It’s 1630. A family is exiled from its village in colonial Massachusetts. They set out into the frontier and find a place to build a home and a farm. As time passes, things are tough but they seem to survive. Then, one day, the family’s eldest child, Thomasin, is playing peekaboo with her baby brother, Sam, and at one point when she opens her eyes, Sam has disappeared. So begins The Witch, the 2015 film directed by Robert Eggers.
You’re probably familiar with that particular scene if you’d come across the trailer at one point or another (aside: this film is distributed by A24, whose trailers are some of the best out there), and that, followed by a number of scenes that showed the chaos that the family descends into, made me put this on my watchlist on Netflix. Having read and taught Arthur Miller’s The Crucible as well as watched the film adaptation starring Daniel Day-Lewis and Winona Ryder, I can tell you that I like a good colonial witch story. But unilke The Crucible, which is grounded in reality, The Witch does not mince words that there is something supernatural going on.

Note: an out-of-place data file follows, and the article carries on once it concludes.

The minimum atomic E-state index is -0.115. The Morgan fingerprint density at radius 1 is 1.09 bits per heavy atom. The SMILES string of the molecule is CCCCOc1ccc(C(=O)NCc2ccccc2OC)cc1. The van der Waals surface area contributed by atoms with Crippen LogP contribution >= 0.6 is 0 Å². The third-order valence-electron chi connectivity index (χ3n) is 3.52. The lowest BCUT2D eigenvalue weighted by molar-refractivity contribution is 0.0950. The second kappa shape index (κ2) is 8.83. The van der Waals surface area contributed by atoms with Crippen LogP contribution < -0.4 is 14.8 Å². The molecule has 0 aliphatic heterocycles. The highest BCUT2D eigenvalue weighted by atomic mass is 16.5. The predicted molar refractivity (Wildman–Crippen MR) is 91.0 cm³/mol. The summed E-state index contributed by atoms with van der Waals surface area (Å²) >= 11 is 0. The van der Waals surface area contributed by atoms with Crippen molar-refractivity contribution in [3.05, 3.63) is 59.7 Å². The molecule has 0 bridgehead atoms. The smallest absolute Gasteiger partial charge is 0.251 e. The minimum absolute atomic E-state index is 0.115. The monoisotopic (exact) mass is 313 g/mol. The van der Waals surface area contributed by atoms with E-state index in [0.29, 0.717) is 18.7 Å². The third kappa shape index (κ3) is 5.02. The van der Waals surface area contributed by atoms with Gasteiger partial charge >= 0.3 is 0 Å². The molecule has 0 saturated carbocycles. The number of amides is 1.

I won’t go into too many details about the plot beyond the opening complications except to say that this is a story about a family being haunted, one or more people being possessed, and the ways that dark and evil spirits can corrupt the innocent. What makes it stand out against, the umpteenth nudity, gore, and jump scare fest that we see from this genre is that Eggers shows us the supernatural very sparingly and takes his time to develop the tensions between the characters. Thomasin spends much of the film feeling the guilt over the disappearance of her baby brother and bearing the brunt of her mother’s grief, while her brother Caleb struggles with what seems to be his oncoming adolescence and what it will mean for him to be a grown man and his relationship with his father. Meanwhile, twin siblings Jonas and Mercy are mischievous and spiteful and may or may not be talking to a demon via their goat.
The movie’s success really rests on the performances of these child actors, and it does succeed. The actors playing twins make the characters seem enough like annoying little kids and don’t tip over into that creepy, Village of the Damned-type of performance; Anya Taylor-Joy’s performance as Thomasin carries the movie because it seems that even she doubts if she is doing something wrong or is possessed or something despite us seeing all of her actions. Plus, the examples of corruption or possession are played with nuance and actively eschew some cheap Linda Blair ripoff.
You’ve got to be able to handle harm to children, some gore (there’s animals that are shown pretty graphically disembowled at one point), and a tense creepiness if you’re going to watch The Witch. If you can and haven’t seen it yet, add it to your streaming queue right away.
Watch or Skip?